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Edward Jones, et al v. City of Los Angeles

June 24, 2011


The opinion of the court was delivered by: Hon. Manuel Real


Date: none Time:none Ctrm: 8

On May 2, 2011, pursuant to the mandate issued by the Ninth Circuit on January 28, 2011, the Court held a hearing on a revised order granting plaintiffs' motion for attorney fees in this action. After review of the proposed order submitted by the plaintiffs and the objections to the order submitted by the defendant, the Court now issues the following order.

Plaintiff is the prevailing party under federal law and is entitled to fees pursuant to 42 United States Code Section 1988. A plaintiff is the prevailing party when the plaintiff achieves some material alteration to the legal relationship of the parties and that change is judicially notices. P.N. v. Seattle School District, 474 F.3d 1165 (9th Cir. 2007). In Barrios v. California Interscholastic Federation, 277 F.3d 1128 (9th Circuit 2002), the Ninth Circuit held that a plaintiff is the prevailing party and is entitled to attorneys' fees when the plaintiff enters into a legally enforceable settlement agreement that contains sufficient judicial oversight. Here, the settlement agreement altered defendant's obligations in regard to the challenge to the City Ordinance,which changes the legal obligations between the parties as plaintiffs were able to force defendant to do something it otherwise would not be required to do.

Moreover, there is sufficient judicial oversight provided for in the agreement and various orders issued by the Ninth Circuit in this case. Defendant is incorrect in its assertion that the settlement agreement is merely a private agreement in which the court did not retain jurisdiction over fees. Although the agreement provides in paragraph 8 that the parties "reserve all rights regarding the recovery of attorneys' fees," the Court clearly retained jurisdiction to resolve the issue.

The Ninth Circuit issued an order on October 15, 2007, indicating that the parties settled this action that the case would be remanded to the district court for further proceedings. The Ninth Circuit issued another order on November 13, 2007, transferring the case to the district court "for consideration of entitlement and the amount of attorneys fees. The parties filed a joint status report on September 15, 2008, in which the parties agreed that the sole issue to be determined was the entitlement to and the amount of fees. As such, defendant is incorrect in asserting that there is no judicial oversight over the fees. The distinction between the agreement's use of the phrase "reserve all rights" as opposed to "retain jurisdiction" over the attorneys fees is immaterial. What is important is that the parties expressly agreed to preserve subsequent litigation over attorneys fees, and the Ninth Circuit clearly intended that this Court resolve the issue upon remand, thus providing the necessary judicial imprimatur for fees.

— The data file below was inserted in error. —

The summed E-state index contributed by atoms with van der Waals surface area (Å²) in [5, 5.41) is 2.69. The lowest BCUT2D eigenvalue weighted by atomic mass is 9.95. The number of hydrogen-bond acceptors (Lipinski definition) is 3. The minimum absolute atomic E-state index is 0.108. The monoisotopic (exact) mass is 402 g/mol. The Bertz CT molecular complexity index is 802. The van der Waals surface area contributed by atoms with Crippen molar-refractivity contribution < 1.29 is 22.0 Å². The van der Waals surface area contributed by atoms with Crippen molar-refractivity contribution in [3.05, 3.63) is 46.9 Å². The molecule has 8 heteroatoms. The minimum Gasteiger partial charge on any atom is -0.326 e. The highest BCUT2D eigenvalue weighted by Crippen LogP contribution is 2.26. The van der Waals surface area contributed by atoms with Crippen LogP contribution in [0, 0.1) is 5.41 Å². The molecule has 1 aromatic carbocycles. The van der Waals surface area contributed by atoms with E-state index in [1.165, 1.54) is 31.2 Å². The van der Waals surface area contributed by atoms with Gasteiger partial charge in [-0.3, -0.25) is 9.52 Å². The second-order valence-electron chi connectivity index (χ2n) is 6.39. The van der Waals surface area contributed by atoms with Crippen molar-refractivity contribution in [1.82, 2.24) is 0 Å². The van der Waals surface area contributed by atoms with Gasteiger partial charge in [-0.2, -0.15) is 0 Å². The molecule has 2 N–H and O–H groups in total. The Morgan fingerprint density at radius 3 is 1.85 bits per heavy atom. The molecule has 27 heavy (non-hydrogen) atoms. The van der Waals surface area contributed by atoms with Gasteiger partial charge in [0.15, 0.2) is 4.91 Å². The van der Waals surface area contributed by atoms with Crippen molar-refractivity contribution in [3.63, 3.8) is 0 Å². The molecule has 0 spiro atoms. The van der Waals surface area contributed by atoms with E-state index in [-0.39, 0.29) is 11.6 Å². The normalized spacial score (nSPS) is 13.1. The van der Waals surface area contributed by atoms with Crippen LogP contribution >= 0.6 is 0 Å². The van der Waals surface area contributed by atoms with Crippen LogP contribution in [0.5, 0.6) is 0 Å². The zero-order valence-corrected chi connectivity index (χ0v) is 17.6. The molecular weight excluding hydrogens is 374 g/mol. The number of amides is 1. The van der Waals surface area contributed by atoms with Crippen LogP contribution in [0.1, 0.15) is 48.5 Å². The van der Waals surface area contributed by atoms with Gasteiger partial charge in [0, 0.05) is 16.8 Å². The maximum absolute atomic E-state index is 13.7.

Next, plaintiffs are also the prevailing party under state law and satisfy the requirements for fees pursuant to California Code of Civil Procedure section 1021.5. The Court agrees with plaintiffs' analysis that the case served to vindicate an important public right, conferring a significant benefit on the general public and was necessary and imposed a financial burden on plaintiffs which was out of proportion to their individual stake in the matter. See Riverwatch v. County of San Diego Department of Environmental Health, 175 Cal.App.4th 768 (2009). The fact that the plaintiffs did not pursue the state claim in the summary judgment that was granted in defendant's favor in the trial court is not dispositive. Rather, "whether or not a party is successful depends upon whether the underlying action contributed substantially to remedying the conditions at which it was directed. The critical fact establishing the propriety of an award is the impact of the action, not the manner of its resolution." Planned Parenthood v. Aakhus, 14 Cal.App.4th 162 (1993).

The settlement agreement provides for almost all the relief which the plaintiffs sought, and the plaintiffs' complaint included a state law claim. As such, fees are appropriate under section 1021.5.

In deciding the amount of fees to be awarded, the Court must first set the lodestar figure, which the Court has applied in this matter, which is measured by multiplying the number of hours fairly expended on the litigation by reasonable hourly rates in the relevant legal market. See Hensley v. Eckerhart, 481 U.S. 424 (1983). The lodestar is presumed to be reasonable. See Quesada v. Thomason, 850 F.2d 357 (9th Cir. 1988).

The general rule is that a prevailing party is entitled to fees at the current market rate. See Gates v. Deukmejian, 987 F.2d 1392 (9th Cir. 1992). The Court notes, however, that plaintiffs seek compensation at the same 2008 rates used in the original fee motion. Plaintiffs seek fees for the following individuals listed in the submission to the Court:

Attorney Richard Larson of the ACLU at $725.00 for 14.5 hours;

Attorney Mark D. Rosenbaum of the ACLU, 1974 graduate, $725 an hour for a total of 278 hours;

Attorney Carol Sobel at the Sobel firm for $695 per hour for 461.5 hours; Attorney Peter Eliasberg of the ACLU at $490 an hour for 11.4 hours; Attorney Yvonne Simon of the Sobel law firm at $480 an hour for 71.8 hours; Attorney Catherine Lhamon of the ACLU at $455 an hour for 61.8 hours; Attorney Ahilan Arulanantham of the ACLU at $400 an hour for 14.4 hours; Attorney Ben Wizner of the ACLU at $380 an hour for 112.5 hours; Attorney Negin Mirmarani of the Loeb law firm at $425 an hour for 21 hours; Attorney Wyeth McAdam of the Sobel firm at $390 an hour for ...

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